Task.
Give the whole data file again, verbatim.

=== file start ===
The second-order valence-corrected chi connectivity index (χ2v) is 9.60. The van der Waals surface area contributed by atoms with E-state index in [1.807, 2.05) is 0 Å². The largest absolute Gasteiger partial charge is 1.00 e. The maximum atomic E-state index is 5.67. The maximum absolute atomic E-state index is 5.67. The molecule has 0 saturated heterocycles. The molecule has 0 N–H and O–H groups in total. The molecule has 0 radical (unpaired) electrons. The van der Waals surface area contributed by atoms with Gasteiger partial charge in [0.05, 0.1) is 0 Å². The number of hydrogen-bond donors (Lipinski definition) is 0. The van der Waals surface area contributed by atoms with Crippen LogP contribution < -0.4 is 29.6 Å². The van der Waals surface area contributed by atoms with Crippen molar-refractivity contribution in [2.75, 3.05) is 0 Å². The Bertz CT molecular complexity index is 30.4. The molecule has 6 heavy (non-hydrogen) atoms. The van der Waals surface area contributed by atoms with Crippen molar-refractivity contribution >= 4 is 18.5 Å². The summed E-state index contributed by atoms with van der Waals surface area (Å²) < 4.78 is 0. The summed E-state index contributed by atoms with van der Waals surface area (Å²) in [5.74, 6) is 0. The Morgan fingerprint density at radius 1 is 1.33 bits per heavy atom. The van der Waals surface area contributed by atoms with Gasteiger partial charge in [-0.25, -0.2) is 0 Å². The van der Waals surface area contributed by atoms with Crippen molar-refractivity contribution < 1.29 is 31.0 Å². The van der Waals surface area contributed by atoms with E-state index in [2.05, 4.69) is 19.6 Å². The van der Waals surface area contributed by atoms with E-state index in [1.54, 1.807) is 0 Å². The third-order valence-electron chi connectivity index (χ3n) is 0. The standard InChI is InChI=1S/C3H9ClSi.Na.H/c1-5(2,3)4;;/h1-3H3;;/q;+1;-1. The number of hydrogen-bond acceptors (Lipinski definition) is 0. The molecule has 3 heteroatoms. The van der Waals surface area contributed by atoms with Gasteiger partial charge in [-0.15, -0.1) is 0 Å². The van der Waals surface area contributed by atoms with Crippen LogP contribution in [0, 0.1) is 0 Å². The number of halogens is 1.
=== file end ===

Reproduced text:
The second-order valence-corrected chi connectivity index (χ2v) is 9.60. The van der Waals surface area contributed by atoms with E-state index in [1.807, 2.05) is 0 Å². The largest absolute Gasteiger partial charge is 1.00 e. The maximum atomic E-state index is 5.67. The maximum absolute atomic E-state index is 5.67. The molecule has 0 saturated heterocycles. The molecule has 0 N–H and O–H groups in total. The molecule has 0 radical (unpaired) electrons. The van der Waals surface area contributed by atoms with Gasteiger partial charge in [0.05, 0.1) is 0 Å². The number of hydrogen-bond donors (Lipinski definition) is 0. The van der Waals surface area contributed by atoms with Crippen LogP contribution < -0.4 is 29.6 Å². The van der Waals surface area contributed by atoms with Crippen molar-refractivity contribution in [2.75, 3.05) is 0 Å². The Bertz CT molecular complexity index is 30.4. The molecule has 6 heavy (non-hydrogen) atoms. The van der Waals surface area contributed by atoms with Crippen molar-refractivity contribution >= 4 is 18.5 Å². The summed E-state index contributed by atoms with van der Waals surface area (Å²) < 4.78 is 0. The summed E-state index contributed by atoms with van der Waals surface area (Å²) in [5.74, 6) is 0. The Morgan fingerprint density at radius 1 is 1.33 bits per heavy atom. The van der Waals surface area contributed by atoms with Gasteiger partial charge in [-0.25, -0.2) is 0 Å². The van der Waals surface area contributed by atoms with Crippen molar-refractivity contribution < 1.29 is 31.0 Å². The van der Waals surface area contributed by atoms with E-state index in [2.05, 4.69) is 19.6 Å². The van der Waals surface area contributed by atoms with E-state index in [1.54, 1.807) is 0 Å². The third-order valence-electron chi connectivity index (χ3n) is 0. The standard InChI is InChI=1S/C3H9ClSi.Na.H/c1-5(2,3)4;;/h1-3H3;;/q;+1;-1. The number of hydrogen-bond acceptors (Lipinski definition) is 0. The molecule has 3 heteroatoms. The van der Waals surface area contributed by atoms with Gasteiger partial charge in [-0.15, -0.1) is 0 Å². The van der Waals surface area contributed by atoms with Crippen LogP contribution in [0, 0.1) is 0 Å². The number of halogens is 1.